Colonise is my work created specifically for White Night festival 2015 in Melbourne. This is Melbourne’s biggest projection and light festival that occurs for one night only each year. This piece was hung in Melbourne’s beautiful Scot’s Church. This piece used the venue in its entirety and thus no other pieces were in or around this venue. I feel very lucky to have had the opportunity to work in such a beautiful space (and hope I can project onto the organ next time!). The hanging Colonise artwork stretched approx 10m long and 4m high, tied to all four sides by autopoles.
The original bio and White Night website showed Colonise to be a 360 degree projection plus a live light painting performance by me, commissioned by White Night, however with a change in production management, White Night decided the late addition of the commissioned light painting performance might take away from the original structure of Colonise, and thus Colonise went forward as an experiment in 360 degree projection onto large scale hung origami sculptures, only. I was happy with this change/simplification, though I would certainly like the opportunity to do a live light painting performance in a venue like this at some stage in the future. As I am primarily a digital artist, I was also challenged to create (and transport) a very large sculpture to be bumped in by myself on a tight schedule. As this piece was not pre-made, it allowed the festival managers to somewhat control the size and position of this artwork, making it bespoke for this festival. I’d also like to thank CVP Events for the hire and bump in/bump out of the projectors, autopoles, plinths, and to Scots’ Church themselves for graciously allowing me to use their venue and their own sound system for my sound.
The White Night bio reads:
“Colonise is an experiment in three new styles of projection art – 360° projection mapping onto hand-made sculpture, live light painting, and projection as performance, all seen through the lens of human vs. natural disruption. Step into Scots Church to find it undergoing a live transformation, as artist Alinta Krauth spends the evening painting sections of the church with light from the inside out. You are invited to come and contribute your ideas, and raise with the artist environmental issues that are important to you – this interaction will influence the outcome of the projection. While this is happening, audiences will also be treated to 360° projections of glitch film and animation onto origami-inspired geometric shapes, representing local nocturnal animals. These sustainably-made sculptures hang down into the centre isle like pendulums of light.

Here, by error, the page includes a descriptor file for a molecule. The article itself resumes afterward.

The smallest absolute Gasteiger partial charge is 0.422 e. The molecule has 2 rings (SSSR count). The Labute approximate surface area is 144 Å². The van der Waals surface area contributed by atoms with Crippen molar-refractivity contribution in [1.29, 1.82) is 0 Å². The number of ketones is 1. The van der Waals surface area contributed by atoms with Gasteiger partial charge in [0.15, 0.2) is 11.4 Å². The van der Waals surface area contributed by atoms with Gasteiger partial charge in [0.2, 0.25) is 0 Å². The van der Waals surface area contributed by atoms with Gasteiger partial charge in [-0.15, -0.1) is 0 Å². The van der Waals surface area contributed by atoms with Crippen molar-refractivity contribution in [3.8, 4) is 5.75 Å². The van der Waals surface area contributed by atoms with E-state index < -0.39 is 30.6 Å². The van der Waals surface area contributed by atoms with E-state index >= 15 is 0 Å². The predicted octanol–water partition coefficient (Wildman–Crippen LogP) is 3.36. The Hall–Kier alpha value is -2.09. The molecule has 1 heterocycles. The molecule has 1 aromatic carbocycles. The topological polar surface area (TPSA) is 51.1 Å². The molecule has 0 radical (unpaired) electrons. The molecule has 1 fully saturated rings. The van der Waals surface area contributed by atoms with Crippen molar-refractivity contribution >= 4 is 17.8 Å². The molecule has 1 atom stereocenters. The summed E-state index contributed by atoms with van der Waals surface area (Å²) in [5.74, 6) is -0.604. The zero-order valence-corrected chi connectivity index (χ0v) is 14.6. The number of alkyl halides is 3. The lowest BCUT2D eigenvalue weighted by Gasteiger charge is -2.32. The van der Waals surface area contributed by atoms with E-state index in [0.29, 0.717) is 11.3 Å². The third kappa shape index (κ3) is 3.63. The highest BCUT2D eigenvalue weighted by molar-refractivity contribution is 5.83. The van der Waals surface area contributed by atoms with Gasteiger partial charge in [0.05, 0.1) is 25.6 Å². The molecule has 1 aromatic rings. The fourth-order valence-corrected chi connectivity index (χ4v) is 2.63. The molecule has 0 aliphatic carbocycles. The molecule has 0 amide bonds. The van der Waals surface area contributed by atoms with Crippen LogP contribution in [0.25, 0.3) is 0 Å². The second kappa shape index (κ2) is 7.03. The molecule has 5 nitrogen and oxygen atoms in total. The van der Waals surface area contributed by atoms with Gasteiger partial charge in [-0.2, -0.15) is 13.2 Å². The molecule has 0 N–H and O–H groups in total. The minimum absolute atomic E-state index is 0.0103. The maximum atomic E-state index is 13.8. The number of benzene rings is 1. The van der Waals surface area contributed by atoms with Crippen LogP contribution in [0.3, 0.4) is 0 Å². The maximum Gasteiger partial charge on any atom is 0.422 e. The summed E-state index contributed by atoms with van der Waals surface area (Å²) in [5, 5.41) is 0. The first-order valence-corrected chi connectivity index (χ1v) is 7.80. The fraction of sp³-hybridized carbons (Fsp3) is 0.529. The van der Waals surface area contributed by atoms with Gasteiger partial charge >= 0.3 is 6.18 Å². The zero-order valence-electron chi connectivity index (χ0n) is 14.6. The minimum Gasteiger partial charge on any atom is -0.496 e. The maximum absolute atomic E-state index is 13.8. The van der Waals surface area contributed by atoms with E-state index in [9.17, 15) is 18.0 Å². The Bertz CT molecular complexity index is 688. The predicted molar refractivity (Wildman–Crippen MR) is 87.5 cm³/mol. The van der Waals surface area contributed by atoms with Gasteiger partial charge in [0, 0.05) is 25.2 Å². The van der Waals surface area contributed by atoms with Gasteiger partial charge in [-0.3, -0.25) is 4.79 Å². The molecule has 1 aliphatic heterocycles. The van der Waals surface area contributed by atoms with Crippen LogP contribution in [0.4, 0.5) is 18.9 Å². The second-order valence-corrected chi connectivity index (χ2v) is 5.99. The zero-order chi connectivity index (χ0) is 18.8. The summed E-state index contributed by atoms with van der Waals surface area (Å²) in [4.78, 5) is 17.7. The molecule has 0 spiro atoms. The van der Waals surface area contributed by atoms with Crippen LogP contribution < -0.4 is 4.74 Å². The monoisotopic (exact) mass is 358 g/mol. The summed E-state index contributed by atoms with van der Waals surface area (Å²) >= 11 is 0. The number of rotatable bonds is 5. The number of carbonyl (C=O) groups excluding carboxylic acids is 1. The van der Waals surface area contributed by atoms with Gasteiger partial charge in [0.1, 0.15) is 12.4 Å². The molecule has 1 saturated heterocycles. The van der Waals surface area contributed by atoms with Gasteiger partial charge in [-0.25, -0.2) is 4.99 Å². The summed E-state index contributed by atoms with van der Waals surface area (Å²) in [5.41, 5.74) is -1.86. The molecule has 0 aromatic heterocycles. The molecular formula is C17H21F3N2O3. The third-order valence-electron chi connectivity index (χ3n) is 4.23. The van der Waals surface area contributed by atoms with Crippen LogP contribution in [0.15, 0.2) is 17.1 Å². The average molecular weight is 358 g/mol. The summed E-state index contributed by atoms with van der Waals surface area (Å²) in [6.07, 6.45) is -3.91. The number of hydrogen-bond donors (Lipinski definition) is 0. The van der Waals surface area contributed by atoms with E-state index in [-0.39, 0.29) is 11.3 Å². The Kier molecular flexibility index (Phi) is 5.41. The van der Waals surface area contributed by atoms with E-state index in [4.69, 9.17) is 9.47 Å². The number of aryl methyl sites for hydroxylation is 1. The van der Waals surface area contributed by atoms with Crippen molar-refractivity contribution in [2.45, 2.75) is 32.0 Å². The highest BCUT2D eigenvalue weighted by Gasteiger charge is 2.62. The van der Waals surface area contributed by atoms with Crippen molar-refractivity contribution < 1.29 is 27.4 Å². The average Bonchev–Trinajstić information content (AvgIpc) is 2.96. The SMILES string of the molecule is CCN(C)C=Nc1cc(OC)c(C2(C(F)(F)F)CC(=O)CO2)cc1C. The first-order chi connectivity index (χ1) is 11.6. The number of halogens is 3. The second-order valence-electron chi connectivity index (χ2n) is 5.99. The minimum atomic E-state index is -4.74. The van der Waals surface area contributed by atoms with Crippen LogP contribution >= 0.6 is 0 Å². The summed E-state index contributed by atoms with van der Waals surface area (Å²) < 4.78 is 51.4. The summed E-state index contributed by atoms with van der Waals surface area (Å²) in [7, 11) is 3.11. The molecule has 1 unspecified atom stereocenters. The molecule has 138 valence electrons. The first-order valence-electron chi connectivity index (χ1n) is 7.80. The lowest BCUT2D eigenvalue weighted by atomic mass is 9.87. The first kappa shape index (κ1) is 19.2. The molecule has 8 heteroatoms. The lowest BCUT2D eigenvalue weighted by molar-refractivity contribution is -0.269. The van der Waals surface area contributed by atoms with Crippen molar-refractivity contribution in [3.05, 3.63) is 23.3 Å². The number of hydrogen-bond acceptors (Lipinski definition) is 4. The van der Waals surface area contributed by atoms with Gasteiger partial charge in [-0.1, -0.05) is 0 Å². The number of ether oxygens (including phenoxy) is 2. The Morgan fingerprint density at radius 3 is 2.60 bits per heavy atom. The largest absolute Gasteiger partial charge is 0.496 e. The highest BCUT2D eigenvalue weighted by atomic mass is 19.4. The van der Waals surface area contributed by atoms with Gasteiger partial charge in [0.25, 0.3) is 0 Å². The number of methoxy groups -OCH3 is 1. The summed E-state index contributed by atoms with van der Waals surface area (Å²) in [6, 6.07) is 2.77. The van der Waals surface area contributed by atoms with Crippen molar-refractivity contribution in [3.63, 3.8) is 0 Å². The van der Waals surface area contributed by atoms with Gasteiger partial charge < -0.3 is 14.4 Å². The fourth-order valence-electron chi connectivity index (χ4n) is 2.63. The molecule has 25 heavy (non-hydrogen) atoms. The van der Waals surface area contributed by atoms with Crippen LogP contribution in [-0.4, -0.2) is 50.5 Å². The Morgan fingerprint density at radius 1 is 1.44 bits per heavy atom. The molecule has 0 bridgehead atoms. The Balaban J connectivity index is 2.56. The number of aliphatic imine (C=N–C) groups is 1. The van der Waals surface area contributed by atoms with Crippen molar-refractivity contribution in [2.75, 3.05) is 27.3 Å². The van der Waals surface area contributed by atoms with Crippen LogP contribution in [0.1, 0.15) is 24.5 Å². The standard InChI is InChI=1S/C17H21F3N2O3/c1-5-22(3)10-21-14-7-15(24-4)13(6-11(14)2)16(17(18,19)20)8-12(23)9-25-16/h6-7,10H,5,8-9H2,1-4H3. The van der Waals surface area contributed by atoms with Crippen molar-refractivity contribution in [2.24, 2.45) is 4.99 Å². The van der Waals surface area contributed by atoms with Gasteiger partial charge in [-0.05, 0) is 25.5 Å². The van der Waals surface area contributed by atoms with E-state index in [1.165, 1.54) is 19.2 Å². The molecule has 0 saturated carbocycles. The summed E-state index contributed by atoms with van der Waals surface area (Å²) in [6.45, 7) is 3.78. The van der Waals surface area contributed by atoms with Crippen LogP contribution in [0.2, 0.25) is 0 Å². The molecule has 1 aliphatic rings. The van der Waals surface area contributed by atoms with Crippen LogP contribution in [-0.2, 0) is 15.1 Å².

Melbourne has a shifting relationship with its native nocturnal animals. Many of these are misunderstood creatures that sit on the borderline between scary and beautiful, such as the flying fox. The flying fox, which has moved further into Melbourne due to climate change, is a key symbol of sustainability, and a keystone pollinator. This artwork calls upon the viewer to rethink their notions of the wildlife/human relationship, and conceptually turns these nocturnal species from creatures of darkness to creatures of light.
By using light painting to outline and colour particular surfaces of Scots, Colonise doesn’t just blanket a building in a pre-made and pre-mapped projection, instead it is dependent on the connection between artist and building in that specific moment. It draws attention to the specific beauty and language of both native animals, and this human-made and highly spiritual space.
Come along and learn to reconsider yourself as part of the nocturnal structure…”
However, the light painting portion of the event was cut, as WNM were worried it would make the room too busy (those familiar with my work know that I quite like ‘busy’), so the emphasis was placed entirely on the projection mapping pieces, and the Artist Statement poster available on the night read differently.
See more about Colonise on my Publicity page.